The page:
For those who live inside a myth, it seems a self-evident fact.
We began the weekend in hushed anticipation of an approaching snowstorm. All week long, the weathermen had been warning us we’d get two inches…then four inches…then six inches…
It didn’t matter; like a child, we looked forward to the first snowfall of the year.
So we worked hard all Saturday…ricking up firewood, laying in supplies of milk, bread, and alcohol, and putting the grading blade on the tractor.
By 4:00pm, the first stray flakes were falling. And we were ready for them. We retreated indoors, drank what was left of the Christmas eggnog, sat down in front of the open fire…and fell asleep.
On the family farm, Bill prepares for the snow with plenty of firewood
When our editor awoke, he was greeted by eight inches of snow
The practical challenge for us is not to be smarter than other investors or wiser than other voters…but merely to step outside the myth long enough to get a good look at it.
In the 1960s, the idea was that you could just buy the leading stocks — the Nifty Fifty; it seemed a foregone conclusion that you’d get rich as America’s commercial genius conquered the world.
But in 1966, the Nifty Fifty stocks started to slip. The group, overpriced and overhyped, underperformed for the next 20 years; many of them disappeared.
In the 1980s, it was Japan, Inc that captured imaginations. Everyone wanted to learn the latest Japanese business jargon and imitate Japan’s extraordinary success.
But in 1989, the Nikkei Dow collapsed…falling 80%. Thirty years later, investors are still down 50%.
Then, in the late 1990s came the dot.com boom. Everybody knew that the new internet technology would set the world on fire — with faster growth, higher wages, and no need for debt financing (information would replace the need for capital!).
That dream washed up over the next two decades. Growth rates have fallen, wages have gone nowhere, and there’s more debt than ever.
Then came the myth that ‘house prices never go down’ …which blew up in 2007.
Assets, markets, companies, and empires rise and fall. No single one, or group of them, ever dominates for long.
But now comes the most absurd myth of all — that the feds can ‘manage’ and ‘guide’ the economy, not only to make it better, but to make sure nothing bad happens.
In these diaries, of course, we have deconstructed various elements of this dream many times. Taken together, they are a breathtaking bunch of poppycock.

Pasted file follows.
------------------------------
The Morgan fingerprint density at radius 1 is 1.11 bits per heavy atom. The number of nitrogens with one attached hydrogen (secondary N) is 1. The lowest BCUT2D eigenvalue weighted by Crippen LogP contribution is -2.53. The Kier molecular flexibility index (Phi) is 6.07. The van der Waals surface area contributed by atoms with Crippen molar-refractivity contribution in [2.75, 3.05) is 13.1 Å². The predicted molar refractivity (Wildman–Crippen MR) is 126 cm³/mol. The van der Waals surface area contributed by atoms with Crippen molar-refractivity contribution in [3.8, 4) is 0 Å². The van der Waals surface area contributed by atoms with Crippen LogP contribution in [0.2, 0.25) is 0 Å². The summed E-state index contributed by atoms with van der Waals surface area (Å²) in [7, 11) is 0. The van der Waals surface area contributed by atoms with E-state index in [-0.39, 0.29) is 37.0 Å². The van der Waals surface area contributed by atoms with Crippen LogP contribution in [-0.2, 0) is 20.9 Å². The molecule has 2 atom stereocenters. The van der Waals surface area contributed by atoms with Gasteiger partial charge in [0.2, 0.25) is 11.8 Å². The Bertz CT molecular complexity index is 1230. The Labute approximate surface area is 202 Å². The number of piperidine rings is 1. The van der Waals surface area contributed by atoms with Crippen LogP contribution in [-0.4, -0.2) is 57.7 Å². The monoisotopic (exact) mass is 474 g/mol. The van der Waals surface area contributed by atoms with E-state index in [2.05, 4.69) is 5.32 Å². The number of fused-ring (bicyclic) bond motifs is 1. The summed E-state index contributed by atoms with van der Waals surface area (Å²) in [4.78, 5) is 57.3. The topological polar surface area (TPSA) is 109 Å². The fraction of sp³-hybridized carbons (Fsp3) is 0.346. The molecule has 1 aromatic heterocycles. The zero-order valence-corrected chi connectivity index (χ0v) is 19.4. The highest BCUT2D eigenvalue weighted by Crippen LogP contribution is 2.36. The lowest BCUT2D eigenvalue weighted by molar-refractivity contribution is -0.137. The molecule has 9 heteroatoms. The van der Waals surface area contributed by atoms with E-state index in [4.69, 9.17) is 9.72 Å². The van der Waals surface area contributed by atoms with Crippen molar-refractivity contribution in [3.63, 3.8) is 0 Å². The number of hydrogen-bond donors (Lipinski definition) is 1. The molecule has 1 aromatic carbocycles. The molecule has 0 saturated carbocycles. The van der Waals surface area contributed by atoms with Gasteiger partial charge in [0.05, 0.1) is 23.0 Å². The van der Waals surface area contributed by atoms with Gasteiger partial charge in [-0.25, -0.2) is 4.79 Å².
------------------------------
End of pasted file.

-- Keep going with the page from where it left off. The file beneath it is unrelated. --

Where does the Fed get any money? How does it know what short-term interest rate the economy needs?
Every alert citizen knows that his politicians and bureaucrats are incompetent, self-serving rascals. And every economist guffaws if you suggest that bureaucrats should fix the price of oil; they know that only willing buyers and sellers can discover the correct prices — in ‘the market.’
But when it comes to an even more important price — the price of credit — credo quia absurdum (I believe because it is absurd). They trust the honchos at the Fed to do it instead.
And look at the record! US monetary policy for the last 30 years is nothing more than the classic three mistakes over and over.
Mistake #1 — keep interest rates too low for too long. Mistake #2 — raise rates to try to mitigate the damage from Mistake #1. Mistake #3 — drop rates in a panic when Mistake #2 causes the economy to crash.
And that’s just monetary policy. What about fiscal policy? The key concept of enlightened budget management is that fiscal policy should be countercyclical.
You save (surpluses) when the gettin’s good…and spend (deficits) when it ain’t. Pharaoh did it 3,000 years ago — storing grain during seven fat years…and releasing it during the seven lean years. It’s so simple, even a moron could do it.
Which should have been well-suited for the feds. But for half a century — including two of the fattest booms in our history — they flubbed it. They just borrowed more and more money — as if we were always in a crisis.
Not a penny of savings or surplus has been seen since the Carter administration. And now, the country faces the biggest debt crisis in the history of world.
So what do the world’s leading economists suggest? How do you get out of a hole that deep?
Here’s where the absurdum kicks into hyperdrive — they propose to borrow more!
Olivier Blanchard, formerly with the International Monetary Fund, now with MIT, recently gave a speech to the American Economic Association.
Says he: [High levels of debt] ‘may not be so bad.’ The drift of his speech was that if an economy is growing at 4% and debt is priced at 2%, debt is no problem; the economy grows faster than the debt, so it will grow its way out.
This view was buttressed by, who else, Paul Krugman.
The New York Times columnist made his position clear years ago:
‘[The nation needs] sharply increased public investment in everything from energy to transportation to wastewater treatment.
‘How should we pay for this investment? We shouldn’t…Right now, there is an overwhelming case for more government borrowing…Spending now would mean a bigger economy later, which would mean more tax revenue.’
What’s the matter with these people?
Since 1980, the feds have spent $20 trillion more than they have taken in. This year, spending will outpace tax receipts by roughly $1 trillion. And we’re still in a recovery. Where is the promised growth? Where’s the missing revenue?
Of course, the idea is absurd. There is no plausible theory…and no observable case…where people get richer by borrowing more and more money, year after year. Instead, they go broke.
It’s only by saving money and investing it wisely that it is even possible to get ahead. And the feds are unable to do either.
But that doesn’t mean we won’t see even bigger deficits and more debt. Stay tuned for a guess about the future…tomorrow…